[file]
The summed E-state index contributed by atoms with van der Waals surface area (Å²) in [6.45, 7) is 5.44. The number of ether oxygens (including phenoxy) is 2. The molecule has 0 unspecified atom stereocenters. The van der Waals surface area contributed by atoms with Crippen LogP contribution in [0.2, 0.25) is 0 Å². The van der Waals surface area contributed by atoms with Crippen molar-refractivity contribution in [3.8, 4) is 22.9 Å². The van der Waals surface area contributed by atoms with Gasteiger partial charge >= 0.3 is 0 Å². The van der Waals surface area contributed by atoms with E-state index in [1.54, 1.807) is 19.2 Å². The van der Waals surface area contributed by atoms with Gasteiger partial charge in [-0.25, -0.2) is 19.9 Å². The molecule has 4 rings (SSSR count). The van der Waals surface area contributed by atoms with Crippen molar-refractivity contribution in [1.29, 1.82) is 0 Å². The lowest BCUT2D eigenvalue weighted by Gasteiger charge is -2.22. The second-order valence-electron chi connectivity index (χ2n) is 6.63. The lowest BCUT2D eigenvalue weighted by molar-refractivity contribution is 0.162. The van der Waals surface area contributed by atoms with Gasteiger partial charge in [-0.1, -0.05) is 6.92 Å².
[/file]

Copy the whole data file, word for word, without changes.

The summed E-state index contributed by atoms with van der Waals surface area (Å²) in [6.45, 7) is 5.44. The number of ether oxygens (including phenoxy) is 2. The molecule has 0 unspecified atom stereocenters. The van der Waals surface area contributed by atoms with Crippen LogP contribution in [0.2, 0.25) is 0 Å². The van der Waals surface area contributed by atoms with Crippen molar-refractivity contribution in [3.8, 4) is 22.9 Å². The van der Waals surface area contributed by atoms with Gasteiger partial charge >= 0.3 is 0 Å². The van der Waals surface area contributed by atoms with E-state index in [1.54, 1.807) is 19.2 Å². The van der Waals surface area contributed by atoms with Gasteiger partial charge in [-0.25, -0.2) is 19.9 Å². The molecule has 4 rings (SSSR count). The van der Waals surface area contributed by atoms with Crippen molar-refractivity contribution in [1.29, 1.82) is 0 Å². The lowest BCUT2D eigenvalue weighted by Gasteiger charge is -2.22. The second-order valence-electron chi connectivity index (χ2n) is 6.63. The lowest BCUT2D eigenvalue weighted by molar-refractivity contribution is 0.162. The van der Waals surface area contributed by atoms with Gasteiger partial charge in [-0.1, -0.05) is 6.92 Å².